Zeroing down on the perfect idol is not easy. Sharing some tips, Smita Inamdar, 55, a homemaker from Pune says, “Details like the idol’s posture, direction of the face, trunk placement need to be checked as there is a meaning associated with it. Ganesha in a sitting position with the trunk pointing towards the left is considered ideal and auspicious.”
Another important element of the festival are the magnificent, themed decorations that public pandals put up. Right from mythological tales, folklore, historic temples, palaces to subjects with strong social messages such as global warming, corruption, organ donation—the themes depict it all.
“All our hard work seems worth it when thousands of visitors flock our pandal and watch the décor in awe. Every year we create the idol out of paper mache and organic adhesive which makes it eco-friendly, ” informs Anna Thorat, president of Pune’s Akhil Mandai Ganapati Mandal. Domestic decorations are simpler and usually limited to flowers, lighting, ribbons, balloons, etc.
It’s a tradition to bring home the Ganesha idol, covered from head-to-toe in a silk cloth, a night prior to the festival. On next day morning, the Ganesh sthapana (puja) is done after which, Ganesha is offered his favourite flowers like hibiscus, rose, lotus, etc. and modak (a sweet dumpling) as prasad.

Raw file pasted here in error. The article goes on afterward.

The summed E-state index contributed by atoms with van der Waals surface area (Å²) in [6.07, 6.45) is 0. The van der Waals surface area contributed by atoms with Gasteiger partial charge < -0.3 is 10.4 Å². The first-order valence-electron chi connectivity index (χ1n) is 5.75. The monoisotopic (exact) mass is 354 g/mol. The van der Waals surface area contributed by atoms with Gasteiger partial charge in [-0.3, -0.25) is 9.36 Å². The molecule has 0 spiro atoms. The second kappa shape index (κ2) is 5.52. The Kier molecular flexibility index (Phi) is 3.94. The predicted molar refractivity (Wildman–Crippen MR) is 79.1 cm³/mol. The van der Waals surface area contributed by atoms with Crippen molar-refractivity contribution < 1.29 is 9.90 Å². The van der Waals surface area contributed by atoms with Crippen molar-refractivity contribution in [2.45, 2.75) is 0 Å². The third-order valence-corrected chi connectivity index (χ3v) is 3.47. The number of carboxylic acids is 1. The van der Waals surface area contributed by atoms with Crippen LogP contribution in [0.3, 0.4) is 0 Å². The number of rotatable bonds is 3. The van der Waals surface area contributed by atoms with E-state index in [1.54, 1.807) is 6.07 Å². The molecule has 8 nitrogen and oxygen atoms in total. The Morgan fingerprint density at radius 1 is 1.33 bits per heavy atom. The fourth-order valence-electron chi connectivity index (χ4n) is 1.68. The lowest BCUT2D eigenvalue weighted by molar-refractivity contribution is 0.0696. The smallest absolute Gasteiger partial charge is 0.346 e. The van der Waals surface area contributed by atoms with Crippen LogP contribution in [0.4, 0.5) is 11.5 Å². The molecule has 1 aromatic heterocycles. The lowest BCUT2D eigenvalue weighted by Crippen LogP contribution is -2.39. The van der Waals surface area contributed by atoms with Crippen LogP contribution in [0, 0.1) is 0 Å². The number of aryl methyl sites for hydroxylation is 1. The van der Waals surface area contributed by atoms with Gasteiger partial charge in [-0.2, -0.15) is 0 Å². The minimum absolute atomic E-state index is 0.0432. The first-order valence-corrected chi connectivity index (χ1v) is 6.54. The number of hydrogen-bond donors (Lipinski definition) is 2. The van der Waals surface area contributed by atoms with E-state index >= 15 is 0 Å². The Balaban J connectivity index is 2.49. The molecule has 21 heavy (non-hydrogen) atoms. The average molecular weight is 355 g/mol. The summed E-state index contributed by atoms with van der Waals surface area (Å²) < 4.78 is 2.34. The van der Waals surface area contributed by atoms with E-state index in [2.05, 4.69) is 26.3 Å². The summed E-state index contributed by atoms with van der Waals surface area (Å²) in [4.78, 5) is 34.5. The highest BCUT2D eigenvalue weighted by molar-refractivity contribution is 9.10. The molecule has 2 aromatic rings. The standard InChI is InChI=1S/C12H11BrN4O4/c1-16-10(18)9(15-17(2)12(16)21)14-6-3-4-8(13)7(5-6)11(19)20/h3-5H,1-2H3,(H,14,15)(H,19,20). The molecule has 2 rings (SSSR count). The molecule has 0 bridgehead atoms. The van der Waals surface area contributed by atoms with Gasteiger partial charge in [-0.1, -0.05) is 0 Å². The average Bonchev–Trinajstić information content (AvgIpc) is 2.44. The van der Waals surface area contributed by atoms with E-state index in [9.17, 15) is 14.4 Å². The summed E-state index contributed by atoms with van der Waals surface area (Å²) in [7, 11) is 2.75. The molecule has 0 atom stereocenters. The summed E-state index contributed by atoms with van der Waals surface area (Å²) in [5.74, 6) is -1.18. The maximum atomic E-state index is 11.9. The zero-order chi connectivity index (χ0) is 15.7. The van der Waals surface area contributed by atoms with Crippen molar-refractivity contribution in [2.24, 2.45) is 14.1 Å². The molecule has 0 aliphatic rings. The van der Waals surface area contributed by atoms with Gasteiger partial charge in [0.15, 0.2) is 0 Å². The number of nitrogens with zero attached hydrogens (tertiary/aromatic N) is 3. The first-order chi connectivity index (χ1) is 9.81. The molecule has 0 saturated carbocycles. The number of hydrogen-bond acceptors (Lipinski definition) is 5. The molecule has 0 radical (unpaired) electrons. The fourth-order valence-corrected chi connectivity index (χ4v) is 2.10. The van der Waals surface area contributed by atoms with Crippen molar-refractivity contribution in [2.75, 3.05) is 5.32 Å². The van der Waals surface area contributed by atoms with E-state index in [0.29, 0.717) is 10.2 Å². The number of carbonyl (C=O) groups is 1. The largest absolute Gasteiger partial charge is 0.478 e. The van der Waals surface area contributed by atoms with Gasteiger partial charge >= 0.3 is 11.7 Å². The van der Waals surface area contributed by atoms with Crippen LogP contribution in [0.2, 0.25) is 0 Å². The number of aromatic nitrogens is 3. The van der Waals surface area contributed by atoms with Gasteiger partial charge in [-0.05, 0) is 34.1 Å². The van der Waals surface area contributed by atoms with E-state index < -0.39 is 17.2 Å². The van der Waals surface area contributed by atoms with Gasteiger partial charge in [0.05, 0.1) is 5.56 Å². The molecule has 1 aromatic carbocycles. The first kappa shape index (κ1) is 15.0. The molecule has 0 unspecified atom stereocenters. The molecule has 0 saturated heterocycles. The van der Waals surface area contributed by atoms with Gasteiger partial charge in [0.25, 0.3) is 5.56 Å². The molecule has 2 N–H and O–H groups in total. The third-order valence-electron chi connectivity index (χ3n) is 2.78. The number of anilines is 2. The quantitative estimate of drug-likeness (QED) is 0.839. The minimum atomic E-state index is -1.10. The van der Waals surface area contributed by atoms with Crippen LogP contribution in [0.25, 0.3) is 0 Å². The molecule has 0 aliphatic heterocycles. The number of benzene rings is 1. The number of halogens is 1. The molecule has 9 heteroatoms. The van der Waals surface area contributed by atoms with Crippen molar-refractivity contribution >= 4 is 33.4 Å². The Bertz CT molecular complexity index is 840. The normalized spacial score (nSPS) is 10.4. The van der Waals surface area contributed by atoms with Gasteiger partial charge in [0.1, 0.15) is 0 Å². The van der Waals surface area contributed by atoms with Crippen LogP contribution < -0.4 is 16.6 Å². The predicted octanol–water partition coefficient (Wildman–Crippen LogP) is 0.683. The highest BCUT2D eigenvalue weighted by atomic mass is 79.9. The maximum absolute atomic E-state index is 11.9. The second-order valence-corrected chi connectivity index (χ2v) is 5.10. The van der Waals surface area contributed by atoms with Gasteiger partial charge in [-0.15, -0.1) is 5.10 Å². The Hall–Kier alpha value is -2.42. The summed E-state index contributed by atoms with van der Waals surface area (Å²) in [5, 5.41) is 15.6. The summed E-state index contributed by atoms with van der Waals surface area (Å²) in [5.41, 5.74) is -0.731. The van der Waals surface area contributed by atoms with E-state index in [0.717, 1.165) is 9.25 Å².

The public processions are led by popular and landmark Ganesh mandals of the city and followed by the rest. Accompanying them are artistes playing the dhol-tasha, lezim, blowhorns and conch shells, as well as dancers, flag bearers and lakhs of devotees belonging to all age groups. As the royal-looking, giant-sized Ganeshas seated atop elaborately decorated vehicles pass through the city’s major areas up until they reach homes / pandals, the air is filled with excitement and sounds of the chants of ‘Ganpati bappa morya’.